Initial road tests hailed the Alpine as a car that redefined the sector. A couple of years later, I have the chance to see what all the fuss was about. I’ll be honest, the first impressions were not good. The Alpine wears no Renault badges, but when you get in the quality is what you would expect in a £20,000 Clio, not a halo product designed to rival a Porsche Cayman which is built to feel as good as a Panamera or 911. Some of the plastics are sub par, the infotainment screen escaped 2009 and some of the controls, such as the cruise control switch on arm rest, are frankly bizarre. The Recaro seats are brilliant but outclass the rest of the cabin – it really feels like a mix of many different automobiles.

As ever, I spent the first day with this press car doing what I do on my day-to-day routine, trundling around the city getting coffee and running errands. The A110 feels small on the road which is surprising and pleasing in equal measure at a time when a 992 911 occupies almost every millimetre of a European lane. Being the Colour Edition, the A110 I am driving features 4mm lower suspension and 50% stiffer spring and 100% stiffer anti-roll bars then the standard A110 and it did feel a touch too firm at low speeds on poor surfaces. As you may have gauged, I was not understanding what the allure of the little sports cars was. I was more annoyed that there was no cabin storage space (not even door bins), the infotainment was slow, laggy and was not intuitive, that the front boot was as deep as an over baking tray and that the rear boot would barely fit a thick coat let alone any substantial shopping. Being mid-engined, the boot gets very warm adding to the issues. The front truck release is in the passenger footwell and is a struggle to reach from the driving seat, this is borderline comical.

Day two is all about exploiting a cars dynamic capabilities, finally the Alpine A110 came into its comfort zone. Sport Mode engaged, the punchy little 4-cylinder becomes more vocal, the steering weights up and the car feels much more engaging. Hold down the wheel mounted Sport button and track mode is engaged, the entire dash layout changes to display a whole host of information from steering angle to g forces. The ESC is slackened and this is where this 288bhp pocket rocket starts to make sense. Lightness is the overriding sensation, as is feel through that fixed bucket seat. The Getrag DCT even starts to feel well suited to the engine as the shifts are quick and accompanied by giggle educing parps on shifts. With 320Nm to pelt such a light car down the road, the sensation is speed is entertaining.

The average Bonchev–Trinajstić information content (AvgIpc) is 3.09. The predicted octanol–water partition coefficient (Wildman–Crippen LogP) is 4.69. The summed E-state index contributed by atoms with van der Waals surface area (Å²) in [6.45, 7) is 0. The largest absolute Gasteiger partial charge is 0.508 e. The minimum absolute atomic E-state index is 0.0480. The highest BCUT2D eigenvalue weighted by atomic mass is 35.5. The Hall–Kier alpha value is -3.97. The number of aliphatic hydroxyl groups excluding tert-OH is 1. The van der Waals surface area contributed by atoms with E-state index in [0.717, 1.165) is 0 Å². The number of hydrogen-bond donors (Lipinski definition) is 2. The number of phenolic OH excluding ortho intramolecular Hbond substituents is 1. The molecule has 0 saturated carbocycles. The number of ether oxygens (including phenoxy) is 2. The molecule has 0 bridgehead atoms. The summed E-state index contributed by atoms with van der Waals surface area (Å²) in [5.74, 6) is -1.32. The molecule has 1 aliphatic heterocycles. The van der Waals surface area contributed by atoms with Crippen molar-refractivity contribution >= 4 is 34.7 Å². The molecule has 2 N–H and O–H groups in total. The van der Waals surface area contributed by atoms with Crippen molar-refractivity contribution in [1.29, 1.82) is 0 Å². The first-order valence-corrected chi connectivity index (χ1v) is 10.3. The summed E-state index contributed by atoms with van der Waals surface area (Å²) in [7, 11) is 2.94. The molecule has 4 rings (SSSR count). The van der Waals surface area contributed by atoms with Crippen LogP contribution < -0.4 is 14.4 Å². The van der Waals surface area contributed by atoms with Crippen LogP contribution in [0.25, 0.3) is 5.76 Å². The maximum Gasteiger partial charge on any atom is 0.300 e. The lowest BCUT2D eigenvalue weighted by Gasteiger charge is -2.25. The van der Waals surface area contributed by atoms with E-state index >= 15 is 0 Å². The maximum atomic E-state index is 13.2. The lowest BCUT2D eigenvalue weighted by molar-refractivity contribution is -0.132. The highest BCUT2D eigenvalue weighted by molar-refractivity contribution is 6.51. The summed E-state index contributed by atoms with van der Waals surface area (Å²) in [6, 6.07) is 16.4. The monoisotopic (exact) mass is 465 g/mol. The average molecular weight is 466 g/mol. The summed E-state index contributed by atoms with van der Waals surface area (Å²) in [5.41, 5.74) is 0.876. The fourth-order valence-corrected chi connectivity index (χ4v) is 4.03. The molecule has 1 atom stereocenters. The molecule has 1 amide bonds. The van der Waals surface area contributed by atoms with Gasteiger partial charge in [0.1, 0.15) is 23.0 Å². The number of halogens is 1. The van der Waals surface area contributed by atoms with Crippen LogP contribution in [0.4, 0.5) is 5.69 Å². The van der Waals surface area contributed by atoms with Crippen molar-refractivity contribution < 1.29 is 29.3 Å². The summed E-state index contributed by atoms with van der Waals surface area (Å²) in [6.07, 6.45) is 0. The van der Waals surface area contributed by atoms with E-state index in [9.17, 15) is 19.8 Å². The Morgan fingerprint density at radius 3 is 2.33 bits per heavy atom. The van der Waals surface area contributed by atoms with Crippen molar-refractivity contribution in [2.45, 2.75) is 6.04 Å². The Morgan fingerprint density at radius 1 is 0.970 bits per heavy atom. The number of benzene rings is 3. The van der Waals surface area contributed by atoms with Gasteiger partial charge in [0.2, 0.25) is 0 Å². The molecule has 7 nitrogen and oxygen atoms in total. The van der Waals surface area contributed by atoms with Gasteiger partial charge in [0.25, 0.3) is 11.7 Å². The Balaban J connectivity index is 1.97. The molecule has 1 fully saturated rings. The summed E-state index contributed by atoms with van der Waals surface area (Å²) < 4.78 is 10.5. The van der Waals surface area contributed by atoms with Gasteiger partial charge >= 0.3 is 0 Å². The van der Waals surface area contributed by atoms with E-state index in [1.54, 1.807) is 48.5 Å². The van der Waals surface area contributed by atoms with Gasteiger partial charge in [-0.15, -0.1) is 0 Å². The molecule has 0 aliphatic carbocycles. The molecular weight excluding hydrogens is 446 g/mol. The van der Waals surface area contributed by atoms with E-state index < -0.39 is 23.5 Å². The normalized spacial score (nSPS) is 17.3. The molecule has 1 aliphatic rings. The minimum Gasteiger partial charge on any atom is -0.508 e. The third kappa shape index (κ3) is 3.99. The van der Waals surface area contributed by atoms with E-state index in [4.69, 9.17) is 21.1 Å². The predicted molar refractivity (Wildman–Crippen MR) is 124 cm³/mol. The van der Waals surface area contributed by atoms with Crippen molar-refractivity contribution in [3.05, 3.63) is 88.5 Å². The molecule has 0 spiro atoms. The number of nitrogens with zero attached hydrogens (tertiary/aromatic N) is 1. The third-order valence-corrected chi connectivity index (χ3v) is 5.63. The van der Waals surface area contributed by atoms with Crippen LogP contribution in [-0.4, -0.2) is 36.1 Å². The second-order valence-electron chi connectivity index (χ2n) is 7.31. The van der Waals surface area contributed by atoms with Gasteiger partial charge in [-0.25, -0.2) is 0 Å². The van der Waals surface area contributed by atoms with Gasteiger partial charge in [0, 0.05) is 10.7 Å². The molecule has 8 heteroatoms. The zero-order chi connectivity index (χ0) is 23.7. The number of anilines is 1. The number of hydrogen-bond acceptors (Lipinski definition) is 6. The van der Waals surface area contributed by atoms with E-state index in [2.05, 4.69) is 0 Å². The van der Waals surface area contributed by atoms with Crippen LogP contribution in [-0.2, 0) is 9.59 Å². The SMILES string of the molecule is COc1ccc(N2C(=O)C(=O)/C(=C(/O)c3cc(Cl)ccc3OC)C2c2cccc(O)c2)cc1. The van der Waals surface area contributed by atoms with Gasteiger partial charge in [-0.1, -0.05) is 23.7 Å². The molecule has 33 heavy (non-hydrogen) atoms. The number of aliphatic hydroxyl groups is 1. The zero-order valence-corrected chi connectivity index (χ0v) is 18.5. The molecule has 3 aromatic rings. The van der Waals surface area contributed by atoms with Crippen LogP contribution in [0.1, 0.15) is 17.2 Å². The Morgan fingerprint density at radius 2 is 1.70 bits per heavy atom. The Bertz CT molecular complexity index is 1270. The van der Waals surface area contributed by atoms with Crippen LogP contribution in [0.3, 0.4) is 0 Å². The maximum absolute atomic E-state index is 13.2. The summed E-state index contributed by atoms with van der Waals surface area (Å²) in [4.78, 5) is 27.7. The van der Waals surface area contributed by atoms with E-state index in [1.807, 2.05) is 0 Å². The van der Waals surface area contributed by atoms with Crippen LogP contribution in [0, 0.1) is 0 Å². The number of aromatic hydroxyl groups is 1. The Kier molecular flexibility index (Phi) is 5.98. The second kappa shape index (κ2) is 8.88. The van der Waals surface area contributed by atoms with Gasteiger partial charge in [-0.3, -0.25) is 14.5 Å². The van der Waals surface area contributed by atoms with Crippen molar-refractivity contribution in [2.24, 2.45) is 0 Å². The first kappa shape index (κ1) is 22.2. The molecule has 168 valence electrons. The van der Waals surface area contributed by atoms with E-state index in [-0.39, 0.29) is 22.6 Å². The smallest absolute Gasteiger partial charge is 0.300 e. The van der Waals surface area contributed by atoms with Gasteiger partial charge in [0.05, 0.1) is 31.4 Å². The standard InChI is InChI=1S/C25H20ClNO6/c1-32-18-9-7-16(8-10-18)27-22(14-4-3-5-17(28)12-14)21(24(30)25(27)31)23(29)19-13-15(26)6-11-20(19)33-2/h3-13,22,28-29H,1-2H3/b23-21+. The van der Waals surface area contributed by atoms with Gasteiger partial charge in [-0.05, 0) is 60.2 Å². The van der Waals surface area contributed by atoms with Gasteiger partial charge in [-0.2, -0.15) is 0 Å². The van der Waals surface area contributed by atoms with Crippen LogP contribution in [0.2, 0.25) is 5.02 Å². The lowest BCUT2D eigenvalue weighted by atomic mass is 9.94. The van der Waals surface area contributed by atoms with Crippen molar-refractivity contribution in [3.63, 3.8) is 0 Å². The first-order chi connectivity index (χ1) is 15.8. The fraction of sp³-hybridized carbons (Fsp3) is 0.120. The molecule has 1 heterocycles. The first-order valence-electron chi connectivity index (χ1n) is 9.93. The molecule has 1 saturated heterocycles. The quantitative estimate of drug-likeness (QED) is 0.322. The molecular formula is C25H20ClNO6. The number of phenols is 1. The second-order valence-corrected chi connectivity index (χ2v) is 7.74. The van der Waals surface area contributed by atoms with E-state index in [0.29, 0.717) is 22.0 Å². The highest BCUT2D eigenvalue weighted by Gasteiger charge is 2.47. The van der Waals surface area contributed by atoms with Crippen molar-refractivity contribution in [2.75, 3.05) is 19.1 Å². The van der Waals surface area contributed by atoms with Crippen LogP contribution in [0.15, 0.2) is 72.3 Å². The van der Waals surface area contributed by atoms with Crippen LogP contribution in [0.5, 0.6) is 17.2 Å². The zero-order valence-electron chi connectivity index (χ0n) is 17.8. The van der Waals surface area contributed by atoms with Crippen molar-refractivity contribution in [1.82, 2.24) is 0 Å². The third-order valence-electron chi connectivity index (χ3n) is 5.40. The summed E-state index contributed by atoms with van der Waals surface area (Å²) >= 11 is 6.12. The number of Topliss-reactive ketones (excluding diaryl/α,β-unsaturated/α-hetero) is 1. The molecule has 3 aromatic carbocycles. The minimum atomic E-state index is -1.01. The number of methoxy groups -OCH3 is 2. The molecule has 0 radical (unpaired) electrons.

There is a balance and connection that is encouraging and brings confidence to push harder and harder as the drive becomes all the more rewarding. The steering is quick, there is little feel but enough to understand where grip levels are. With the ESC in track, the rear end comes into play too. Remember the ride I complained about? Well, despite not having adaptive dampers, the ride becomes much more refined as the speeds build. The entire package comes together to result in one of the most satisfying and exiting cars I have driven in a long time with fabulous poise. The feeling of lightness will stay in my memory for a long time to come.

Yes, it may not be practical or cheap (£62,958 as tested) but it offers something no other car on sale today aside from a Lotus Elise can come close to matching. I tip my hat to Renault for being so dedicated in their pursuit of driver engagement. I hope that many people get behind the wheel of the A110 to understand what the engineers in Dieppe have managed to achieve, this car is magnificent.

2020 Audi R8 Rear Wheel Drive Review

It is hard to believe that the Audi R8 is almost 15-years-old, seeing the first generation V8 on the road is still a treat – few cars have aged as well. Since its inception, the R8 has morphed from a mid-engined sports cars battling the likes of the Porsche 911 Carrera range, into a red blooded supercar with a heart shared with a Lamborghini and a price tag the makes it a very different proposition from the car Tony Stark used to daily. The current R8 range has shrunk to just three options, gone are the V8 or manual options. All powered by 5.2-litre V10 engines and available in Coupe and Spyder forms, perspective buyers can have the full fat Performance Quattro with 612bhp, the semi-skimmed 562bhp V10 Quattro or the entry level model that is the subject of this review, the V10 RWD with ‘just’ 533bhp. The difference is price between the range topper (£144,950) and the RWD (£114,435) is noteworthy and arguably makes the RWD on of the most attainable entry level supercars on the market, but does it make it any less desirable?

To me, the R8 RWD is the most compelling R8 in the current line up. The Performance variant is great, but to me it was too easy to find the limits, something I discovered just a handful of laps into my stint putting it to the test at the fearsome Ascari Race Resort in Spain in 2018. With all of the driver aids disengaged understeer would creep in earlier than expected before suddenly transitioning into snap oversteer. Admittedly, things were much better when pushing the AWD car when fitted with Cup 2 Michelins and not the PS4S.